From AN 3.16, my impression is its much more open ended and depends on one’s personal circumstance. That is, in any meditation time one can sit, stand, walk according to need. For example, if drowsiness or sloth and torpor is a problem one can’t shake off, switching to walking would be prudent instead of always forcing a sit during “normal appropriate sitting times.”
[/quote]

Correct. How to manage the five hindrances as and when they arise, should be part of this description. Some teachers suggest alternating sitting and walking repeatedly, which has its own benefits. The twice daily practice is directly from the suttas and I think those times have particular benefits. I am trying to stay true to the suttas as much possible so a lot of the practical instructions which of quite valid are left out here. To be clear this is not a document for practical instruction. That would have more detail, not found in EBT.

with metta

What is most important is to understand the mechanism, the way this meditation is supposed to work and how that is achieved. It has different goals and the way it works is very different than modern meditation based on Hindu meditation.

As long as we don’t understand the way this meditation taught by the historical Buddha works and also do not understand it’s goal, we will never understand how to practice it well, why it is better than Hindu meditation popular in the west and why the buddhist jhanas are different than the hindu jhanas or the so called “12 vipassana jhanas”

True. This seems to be a samatha and vipassana combined method (yuganaddha).

That’s interesting. Considering that the 4 tetrads are supposed to fulfill samatha and vipassana, vipassana needs to be represented somewhere in the 16 steps. Also nirodha (cessation) is specific to vipassana and doesn’t arise from samatha.

Its certainly is possible to take any of the four foundations of mindfulness and practice them at any point. It is also possible to take for example ‘converging the mind’ and apply it to any point of anapanasati practice. However if applied to the particular point in the 16 step scheme, unlike at other times, converging the mind provides a deepening of practice. Hence its appearance at this step. It is possible to practice Anapanasati in others ways- for example the Patisambidhamagga anapanasati method. These are valid practices, but the value in what the Buddha taught is brought to life when practiced in its proper sequence (it does require some deviation from simply observing the breath to reap its benefits, however and may be somewhat unfamiliar). Just as there is a structured way into higher jhana (the mastery of jhana) and a non-structured way (‘cow lost in the mountains’ similie), this is a structured way into pre-jhana samadhi. Non-structured practice would make mastering this practice much quicker - so much so that one could say this result is due to hours of non-structured practice.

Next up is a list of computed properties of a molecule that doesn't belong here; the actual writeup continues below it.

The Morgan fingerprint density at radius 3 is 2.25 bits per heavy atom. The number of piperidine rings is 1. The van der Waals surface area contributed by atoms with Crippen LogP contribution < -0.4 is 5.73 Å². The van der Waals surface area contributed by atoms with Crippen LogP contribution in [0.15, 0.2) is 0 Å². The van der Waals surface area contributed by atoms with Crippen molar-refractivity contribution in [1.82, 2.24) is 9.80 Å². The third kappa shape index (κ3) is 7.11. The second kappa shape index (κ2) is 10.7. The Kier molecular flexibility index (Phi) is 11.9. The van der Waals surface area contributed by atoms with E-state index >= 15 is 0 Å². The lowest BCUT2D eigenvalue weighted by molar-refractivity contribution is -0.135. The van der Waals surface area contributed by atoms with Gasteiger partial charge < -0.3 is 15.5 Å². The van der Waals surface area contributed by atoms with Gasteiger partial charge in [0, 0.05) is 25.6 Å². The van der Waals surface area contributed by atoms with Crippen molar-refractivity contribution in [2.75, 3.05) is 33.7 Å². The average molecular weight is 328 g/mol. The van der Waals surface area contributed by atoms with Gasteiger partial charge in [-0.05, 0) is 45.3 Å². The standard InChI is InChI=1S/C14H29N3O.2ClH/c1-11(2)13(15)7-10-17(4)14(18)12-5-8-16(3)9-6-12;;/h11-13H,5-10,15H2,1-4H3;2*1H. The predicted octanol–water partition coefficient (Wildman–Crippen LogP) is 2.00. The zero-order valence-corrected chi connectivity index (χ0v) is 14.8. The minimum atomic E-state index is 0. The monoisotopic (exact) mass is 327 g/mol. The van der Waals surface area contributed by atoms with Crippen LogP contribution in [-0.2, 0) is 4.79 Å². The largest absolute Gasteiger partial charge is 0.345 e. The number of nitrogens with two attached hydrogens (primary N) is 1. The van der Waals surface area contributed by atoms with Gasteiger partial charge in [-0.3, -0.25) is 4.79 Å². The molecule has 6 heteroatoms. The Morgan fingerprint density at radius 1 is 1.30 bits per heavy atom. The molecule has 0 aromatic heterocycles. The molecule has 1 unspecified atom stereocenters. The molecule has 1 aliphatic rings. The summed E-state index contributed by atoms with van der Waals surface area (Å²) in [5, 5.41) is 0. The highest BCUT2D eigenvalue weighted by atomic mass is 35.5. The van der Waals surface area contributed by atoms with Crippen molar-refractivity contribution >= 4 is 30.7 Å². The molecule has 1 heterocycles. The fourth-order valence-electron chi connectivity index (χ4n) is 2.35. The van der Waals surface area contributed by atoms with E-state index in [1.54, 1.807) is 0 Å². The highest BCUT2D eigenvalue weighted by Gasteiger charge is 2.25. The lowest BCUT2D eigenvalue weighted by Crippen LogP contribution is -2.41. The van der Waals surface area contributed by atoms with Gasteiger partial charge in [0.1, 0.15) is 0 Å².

with metta

I would like to point out that despite my aggresive criticism, I do not consider the Mahasi or other Hindu based techniques to be a total waste of time. In my opinion, this little exercise of focusing on the breath is good for the reduction of one of the 5 hidrances, the restlesness and remorse one. I am certain that if a person will do this exercise long enough, he will cultivate calmness and reduce restlesness of mind.

Therefore, I totally support the promotion of this exercise to non-buddhist people in the west, especially since thanks to the money that can be made out of it, it has replaced antidepressants witch were in my opinion much more detrimental. It also has the potential to lead people towards buddhism. Probably most of us here initially got into buddhism thanks to the vipassana movement. The problem I have is with taking this little exercise of focusing on the breath with us even after becoming buddhist and even claiming it is actually the same as the 16 steps anapanasanti meditation taught by the historical Buddha.

But as I said I consider it beneficial for the reduction of one of the 5 hidrances. But the thing is, the anapanasanti meditation taught by the historical Buddha is also good at reducing this hidrance. So there is no benefit in doing it compared to the anapanasanti meditation. There are only things to lose and disapoinments to expect because one can only get the benefits promised by the historical Buddha by practicing the in the way taught by the historical Buddha himself, not by practicing in a way advised by other teachers.

For example the little exercise invented by Mahasi is incapable of leading one to jhana. And because of this, an idea has developed that we don’t need the 8th step of the 8foldpath to achieve enlightenment, that the path works even faster with just 7 steps. But if there were a shortcut to the 8thfold path, I am sure the Buddha would have taught us this shortcut. B. Sujato had wrote intensively on this subject so there is no need for me to say more. It is clearly and repeatedly stated in the suttas that non-returning can not be reached without jhana.

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From what I’ve understood from the suttas, there is no such thing as “vipassana meditation”. There is samatha and insight meditation. Samatha is done through the 16 step anapanasanti method. Insight meditation (actually named simply contemplation in the suttas, not “insight meditation”) means contemplation of the 3 characteristics.

Insight meditation can be done in a lot of different ways, for example as described in SN chapter 5 many times, the series on “the internal as suffering/no self/impermanent 3 times”, "the external as … " etc.

All other contemplations fall in a way into the method described in that chapter and all along the nikayas. For example contemplating you’re own death or how you’re own body is made out of skeleton, organs etc. means contemplating the internal. Or the “6 contemplations to be done by a stream enterer” also fall into insight meditation category.